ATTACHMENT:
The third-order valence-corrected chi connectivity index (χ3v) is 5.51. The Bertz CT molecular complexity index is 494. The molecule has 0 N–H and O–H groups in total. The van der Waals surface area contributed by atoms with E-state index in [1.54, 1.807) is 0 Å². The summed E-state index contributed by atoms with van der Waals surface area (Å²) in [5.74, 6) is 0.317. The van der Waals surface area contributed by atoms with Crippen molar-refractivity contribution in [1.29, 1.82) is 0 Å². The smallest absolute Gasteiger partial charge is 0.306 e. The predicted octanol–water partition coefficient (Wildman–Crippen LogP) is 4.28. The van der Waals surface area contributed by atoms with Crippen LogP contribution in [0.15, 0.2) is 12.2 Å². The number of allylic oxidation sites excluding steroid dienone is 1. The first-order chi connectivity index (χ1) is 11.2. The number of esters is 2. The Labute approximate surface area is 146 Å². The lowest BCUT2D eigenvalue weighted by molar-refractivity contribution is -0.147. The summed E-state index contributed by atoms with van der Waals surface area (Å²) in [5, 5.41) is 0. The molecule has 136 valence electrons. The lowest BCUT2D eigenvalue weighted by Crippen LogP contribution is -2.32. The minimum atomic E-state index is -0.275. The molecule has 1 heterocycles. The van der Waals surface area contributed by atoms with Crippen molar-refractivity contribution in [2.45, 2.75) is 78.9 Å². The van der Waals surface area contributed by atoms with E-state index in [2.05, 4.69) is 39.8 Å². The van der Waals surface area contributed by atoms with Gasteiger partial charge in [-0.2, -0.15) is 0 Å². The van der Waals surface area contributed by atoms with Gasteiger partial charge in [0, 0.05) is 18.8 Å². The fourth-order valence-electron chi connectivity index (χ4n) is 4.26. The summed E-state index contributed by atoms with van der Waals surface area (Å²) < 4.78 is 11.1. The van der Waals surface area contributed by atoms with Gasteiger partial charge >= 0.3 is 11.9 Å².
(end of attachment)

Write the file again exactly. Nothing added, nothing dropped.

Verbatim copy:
The third-order valence-corrected chi connectivity index (χ3v) is 5.51. The Bertz CT molecular complexity index is 494. The molecule has 0 N–H and O–H groups in total. The van der Waals surface area contributed by atoms with E-state index in [1.54, 1.807) is 0 Å². The summed E-state index contributed by atoms with van der Waals surface area (Å²) in [5.74, 6) is 0.317. The van der Waals surface area contributed by atoms with Crippen molar-refractivity contribution in [1.29, 1.82) is 0 Å². The smallest absolute Gasteiger partial charge is 0.306 e. The predicted octanol–water partition coefficient (Wildman–Crippen LogP) is 4.28. The van der Waals surface area contributed by atoms with Crippen LogP contribution in [0.15, 0.2) is 12.2 Å². The number of allylic oxidation sites excluding steroid dienone is 1. The first-order chi connectivity index (χ1) is 11.2. The number of esters is 2. The Labute approximate surface area is 146 Å². The lowest BCUT2D eigenvalue weighted by molar-refractivity contribution is -0.147. The summed E-state index contributed by atoms with van der Waals surface area (Å²) in [5, 5.41) is 0. The molecule has 136 valence electrons. The lowest BCUT2D eigenvalue weighted by Crippen LogP contribution is -2.32. The minimum atomic E-state index is -0.275. The molecule has 1 heterocycles. The van der Waals surface area contributed by atoms with Crippen molar-refractivity contribution in [2.45, 2.75) is 78.9 Å². The van der Waals surface area contributed by atoms with E-state index in [2.05, 4.69) is 39.8 Å². The van der Waals surface area contributed by atoms with Gasteiger partial charge in [-0.2, -0.15) is 0 Å². The van der Waals surface area contributed by atoms with Gasteiger partial charge in [0, 0.05) is 18.8 Å². The fourth-order valence-electron chi connectivity index (χ4n) is 4.26. The summed E-state index contributed by atoms with van der Waals surface area (Å²) < 4.78 is 11.1. The van der Waals surface area contributed by atoms with Gasteiger partial charge >= 0.3 is 11.9 Å².